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Wednesday, January 19, 2011

Sculpture and Duncan McRoberts.


Here's the finished ceiling panel, designed by Duncan McRoberts, ready for molding. 
 In the center there is an example of runwork, which is plaster that's been shaped into a specific profile. I don't have any pictures of it installed.

Finally, a use for those saved scraps of rosewood!
I made these wooden tools specifically for this project. One end of each stick is used to create a clean beveled channel, the other end is a very shallow curve used for modeling. I cut and filed a tongue depressor (at the far left) to be a comb tool.





The metal spheres are standard pattern maker tools, the wooden ones are used in ceramics. I made the largest one with a knob and a dowel.


Here's a cast from the mold to show you how each detail of this work is shaped by a specific tool.
If you want to make work this tight, you never touch it directly. By only using selected tools you can maintain both exact measurements and uniformity of form and surface texture.

3 comments:

Sherrie Y said...

THAT is a crazy-complex thing around which I can barely stretch my brain! (But it's fun to imagine the excesses of the rest of the structure based on this panel.) I confess that how one might use those bulb-ended pattern tools completely eludes me. Got pictures? ;-)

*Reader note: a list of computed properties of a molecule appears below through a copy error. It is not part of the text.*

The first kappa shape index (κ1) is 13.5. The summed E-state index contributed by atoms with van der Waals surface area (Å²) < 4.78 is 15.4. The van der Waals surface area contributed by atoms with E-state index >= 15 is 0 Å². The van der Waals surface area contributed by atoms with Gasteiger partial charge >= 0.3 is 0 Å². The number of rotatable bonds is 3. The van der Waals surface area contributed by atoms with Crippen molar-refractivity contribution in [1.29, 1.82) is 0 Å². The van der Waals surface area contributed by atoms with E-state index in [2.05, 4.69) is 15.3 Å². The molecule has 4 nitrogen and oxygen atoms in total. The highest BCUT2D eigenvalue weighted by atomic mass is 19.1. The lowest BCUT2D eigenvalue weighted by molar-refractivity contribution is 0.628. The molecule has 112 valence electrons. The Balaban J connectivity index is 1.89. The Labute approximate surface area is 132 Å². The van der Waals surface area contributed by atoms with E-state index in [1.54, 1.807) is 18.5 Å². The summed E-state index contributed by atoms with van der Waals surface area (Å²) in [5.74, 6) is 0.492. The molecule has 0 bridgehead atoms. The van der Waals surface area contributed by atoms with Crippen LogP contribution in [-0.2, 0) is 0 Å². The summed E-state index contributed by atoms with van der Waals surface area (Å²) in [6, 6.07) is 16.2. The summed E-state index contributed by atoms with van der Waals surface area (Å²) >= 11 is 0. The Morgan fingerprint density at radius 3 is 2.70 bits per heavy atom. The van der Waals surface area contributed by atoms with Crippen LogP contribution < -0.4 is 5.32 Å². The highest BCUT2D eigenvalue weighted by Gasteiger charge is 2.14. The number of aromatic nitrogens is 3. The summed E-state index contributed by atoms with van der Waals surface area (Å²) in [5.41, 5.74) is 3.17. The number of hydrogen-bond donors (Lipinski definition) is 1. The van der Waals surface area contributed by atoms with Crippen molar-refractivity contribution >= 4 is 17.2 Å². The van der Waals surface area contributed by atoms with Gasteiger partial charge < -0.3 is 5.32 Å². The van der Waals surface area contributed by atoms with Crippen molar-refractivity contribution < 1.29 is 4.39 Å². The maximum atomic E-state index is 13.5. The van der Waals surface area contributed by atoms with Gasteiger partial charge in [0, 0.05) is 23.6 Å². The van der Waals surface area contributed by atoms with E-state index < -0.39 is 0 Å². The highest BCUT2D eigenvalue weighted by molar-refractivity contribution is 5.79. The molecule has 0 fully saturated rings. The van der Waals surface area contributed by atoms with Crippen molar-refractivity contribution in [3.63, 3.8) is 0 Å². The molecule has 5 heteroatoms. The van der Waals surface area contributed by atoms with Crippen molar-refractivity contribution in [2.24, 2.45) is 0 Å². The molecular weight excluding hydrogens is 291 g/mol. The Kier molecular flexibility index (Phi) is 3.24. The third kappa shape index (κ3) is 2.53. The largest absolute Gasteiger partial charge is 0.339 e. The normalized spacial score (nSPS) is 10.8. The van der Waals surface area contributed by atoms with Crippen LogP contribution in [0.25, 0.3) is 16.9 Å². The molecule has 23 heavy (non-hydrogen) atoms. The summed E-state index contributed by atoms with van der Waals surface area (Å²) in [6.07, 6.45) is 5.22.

Mark D. Ruffner said...

I really appreciate seeing how you work. I find these last two posts particularly exciting. They remind me of a beautiful plaster ceiling in Fredericksburg, Virginia, at the home of George Washington's sister. I wish I could be more specific, but that home contains one of the finest ceilings in the United States.

Patrick Gracewood said...

Sherrie,
The houses, there were two, side by side, his and hers, were the talk of the entire town if you were involved in construction or faux finishes. The budget was legendary, as was the rampant excess.
I'll do a post specifically on those tools, they're invaluable when making a mold.

Mark, any pictures? would love to see some original work as they didn't use many molds, but worked directly in fresh plaster. Amazing technicians and artists.